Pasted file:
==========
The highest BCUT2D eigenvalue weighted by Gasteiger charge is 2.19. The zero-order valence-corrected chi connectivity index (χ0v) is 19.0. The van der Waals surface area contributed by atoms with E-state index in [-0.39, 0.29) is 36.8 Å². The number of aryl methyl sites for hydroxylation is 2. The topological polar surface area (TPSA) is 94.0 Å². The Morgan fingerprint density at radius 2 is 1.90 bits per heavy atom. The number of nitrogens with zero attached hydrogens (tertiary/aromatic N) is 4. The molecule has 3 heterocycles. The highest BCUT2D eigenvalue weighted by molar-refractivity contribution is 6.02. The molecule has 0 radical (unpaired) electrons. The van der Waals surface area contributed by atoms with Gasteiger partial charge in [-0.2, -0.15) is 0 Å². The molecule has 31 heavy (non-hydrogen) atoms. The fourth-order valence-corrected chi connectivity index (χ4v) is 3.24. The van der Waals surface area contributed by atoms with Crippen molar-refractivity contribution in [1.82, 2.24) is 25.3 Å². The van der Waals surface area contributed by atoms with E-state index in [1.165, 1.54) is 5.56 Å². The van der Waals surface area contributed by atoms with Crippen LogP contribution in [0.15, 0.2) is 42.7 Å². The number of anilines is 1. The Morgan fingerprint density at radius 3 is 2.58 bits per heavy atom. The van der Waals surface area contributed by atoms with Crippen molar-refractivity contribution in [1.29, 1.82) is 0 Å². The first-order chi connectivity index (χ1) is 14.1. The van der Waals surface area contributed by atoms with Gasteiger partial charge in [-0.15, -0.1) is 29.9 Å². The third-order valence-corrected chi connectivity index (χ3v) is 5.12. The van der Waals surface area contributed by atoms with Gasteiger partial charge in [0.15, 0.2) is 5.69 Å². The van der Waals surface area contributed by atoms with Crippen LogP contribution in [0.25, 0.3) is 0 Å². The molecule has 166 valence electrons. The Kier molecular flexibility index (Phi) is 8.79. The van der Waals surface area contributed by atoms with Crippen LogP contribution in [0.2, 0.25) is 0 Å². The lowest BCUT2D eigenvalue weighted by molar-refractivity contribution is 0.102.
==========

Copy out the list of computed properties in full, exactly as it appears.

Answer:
The highest BCUT2D eigenvalue weighted by Gasteiger charge is 2.19. The zero-order valence-corrected chi connectivity index (χ0v) is 19.0. The van der Waals surface area contributed by atoms with E-state index in [-0.39, 0.29) is 36.8 Å². The number of aryl methyl sites for hydroxylation is 2. The topological polar surface area (TPSA) is 94.0 Å². The Morgan fingerprint density at radius 2 is 1.90 bits per heavy atom. The number of nitrogens with zero attached hydrogens (tertiary/aromatic N) is 4. The molecule has 3 heterocycles. The highest BCUT2D eigenvalue weighted by molar-refractivity contribution is 6.02. The molecule has 0 radical (unpaired) electrons. The van der Waals surface area contributed by atoms with Gasteiger partial charge in [-0.2, -0.15) is 0 Å². The molecule has 31 heavy (non-hydrogen) atoms. The fourth-order valence-corrected chi connectivity index (χ4v) is 3.24. The van der Waals surface area contributed by atoms with Crippen molar-refractivity contribution in [1.82, 2.24) is 25.3 Å². The van der Waals surface area contributed by atoms with E-state index in [1.165, 1.54) is 5.56 Å². The van der Waals surface area contributed by atoms with Crippen LogP contribution in [0.15, 0.2) is 42.7 Å². The number of anilines is 1. The Morgan fingerprint density at radius 3 is 2.58 bits per heavy atom. The van der Waals surface area contributed by atoms with Crippen molar-refractivity contribution in [1.29, 1.82) is 0 Å². The first-order chi connectivity index (χ1) is 14.1. The van der Waals surface area contributed by atoms with Gasteiger partial charge in [-0.15, -0.1) is 29.9 Å². The third-order valence-corrected chi connectivity index (χ3v) is 5.12. The van der Waals surface area contributed by atoms with Gasteiger partial charge in [0.15, 0.2) is 5.69 Å². The van der Waals surface area contributed by atoms with Crippen LogP contribution in [0.25, 0.3) is 0 Å². The molecule has 166 valence electrons. The Kier molecular flexibility index (Phi) is 8.79. The van der Waals surface area contributed by atoms with Crippen LogP contribution in [0.2, 0.25) is 0 Å². The lowest BCUT2D eigenvalue weighted by molar-refractivity contribution is 0.102.